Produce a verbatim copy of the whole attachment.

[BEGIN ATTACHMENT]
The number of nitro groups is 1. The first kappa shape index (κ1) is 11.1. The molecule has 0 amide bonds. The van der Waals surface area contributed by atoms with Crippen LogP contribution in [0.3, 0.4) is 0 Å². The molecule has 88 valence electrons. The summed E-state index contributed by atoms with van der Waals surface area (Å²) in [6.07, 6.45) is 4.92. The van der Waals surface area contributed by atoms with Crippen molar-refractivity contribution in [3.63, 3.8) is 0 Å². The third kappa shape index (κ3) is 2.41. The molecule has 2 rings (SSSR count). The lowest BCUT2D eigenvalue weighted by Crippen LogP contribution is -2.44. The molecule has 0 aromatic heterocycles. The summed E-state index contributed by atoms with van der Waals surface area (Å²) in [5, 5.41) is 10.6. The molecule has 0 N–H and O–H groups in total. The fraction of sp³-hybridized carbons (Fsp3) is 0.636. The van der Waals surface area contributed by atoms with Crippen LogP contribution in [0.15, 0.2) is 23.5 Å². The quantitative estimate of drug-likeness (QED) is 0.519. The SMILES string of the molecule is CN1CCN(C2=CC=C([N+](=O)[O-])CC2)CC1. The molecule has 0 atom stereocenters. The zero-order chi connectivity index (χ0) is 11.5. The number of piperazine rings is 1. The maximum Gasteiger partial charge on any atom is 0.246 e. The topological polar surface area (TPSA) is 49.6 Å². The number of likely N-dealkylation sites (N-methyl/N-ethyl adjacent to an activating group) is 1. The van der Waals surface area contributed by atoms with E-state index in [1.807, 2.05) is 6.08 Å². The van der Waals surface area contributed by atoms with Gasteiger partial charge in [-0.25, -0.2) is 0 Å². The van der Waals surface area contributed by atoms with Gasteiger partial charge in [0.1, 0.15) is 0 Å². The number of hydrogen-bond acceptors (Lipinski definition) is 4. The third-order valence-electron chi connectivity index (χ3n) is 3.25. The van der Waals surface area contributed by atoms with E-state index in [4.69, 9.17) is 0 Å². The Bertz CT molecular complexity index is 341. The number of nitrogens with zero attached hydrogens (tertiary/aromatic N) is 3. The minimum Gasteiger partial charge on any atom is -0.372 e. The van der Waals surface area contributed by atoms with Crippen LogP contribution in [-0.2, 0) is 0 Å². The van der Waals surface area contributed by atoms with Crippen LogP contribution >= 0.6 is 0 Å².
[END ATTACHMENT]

The number of nitro groups is 1. The first kappa shape index (κ1) is 11.1. The molecule has 0 amide bonds. The van der Waals surface area contributed by atoms with Crippen LogP contribution in [0.3, 0.4) is 0 Å². The molecule has 88 valence electrons. The summed E-state index contributed by atoms with van der Waals surface area (Å²) in [6.07, 6.45) is 4.92. The van der Waals surface area contributed by atoms with Crippen molar-refractivity contribution in [3.63, 3.8) is 0 Å². The third kappa shape index (κ3) is 2.41. The molecule has 2 rings (SSSR count). The lowest BCUT2D eigenvalue weighted by Crippen LogP contribution is -2.44. The molecule has 0 aromatic heterocycles. The summed E-state index contributed by atoms with van der Waals surface area (Å²) in [5, 5.41) is 10.6. The molecule has 0 N–H and O–H groups in total. The fraction of sp³-hybridized carbons (Fsp3) is 0.636. The van der Waals surface area contributed by atoms with Crippen LogP contribution in [0.15, 0.2) is 23.5 Å². The quantitative estimate of drug-likeness (QED) is 0.519. The SMILES string of the molecule is CN1CCN(C2=CC=C([N+](=O)[O-])CC2)CC1. The molecule has 0 atom stereocenters. The zero-order chi connectivity index (χ0) is 11.5. The number of piperazine rings is 1. The maximum Gasteiger partial charge on any atom is 0.246 e. The topological polar surface area (TPSA) is 49.6 Å². The number of likely N-dealkylation sites (N-methyl/N-ethyl adjacent to an activating group) is 1. The van der Waals surface area contributed by atoms with E-state index in [1.807, 2.05) is 6.08 Å². The van der Waals surface area contributed by atoms with Gasteiger partial charge in [-0.25, -0.2) is 0 Å². The van der Waals surface area contributed by atoms with Gasteiger partial charge in [0.1, 0.15) is 0 Å². The number of hydrogen-bond acceptors (Lipinski definition) is 4. The third-order valence-electron chi connectivity index (χ3n) is 3.25. The van der Waals surface area contributed by atoms with E-state index in [4.69, 9.17) is 0 Å². The Bertz CT molecular complexity index is 341. The number of nitrogens with zero attached hydrogens (tertiary/aromatic N) is 3. The minimum Gasteiger partial charge on any atom is -0.372 e. The van der Waals surface area contributed by atoms with Crippen LogP contribution in [-0.2, 0) is 0 Å². The van der Waals surface area contributed by atoms with Crippen LogP contribution >= 0.6 is 0 Å².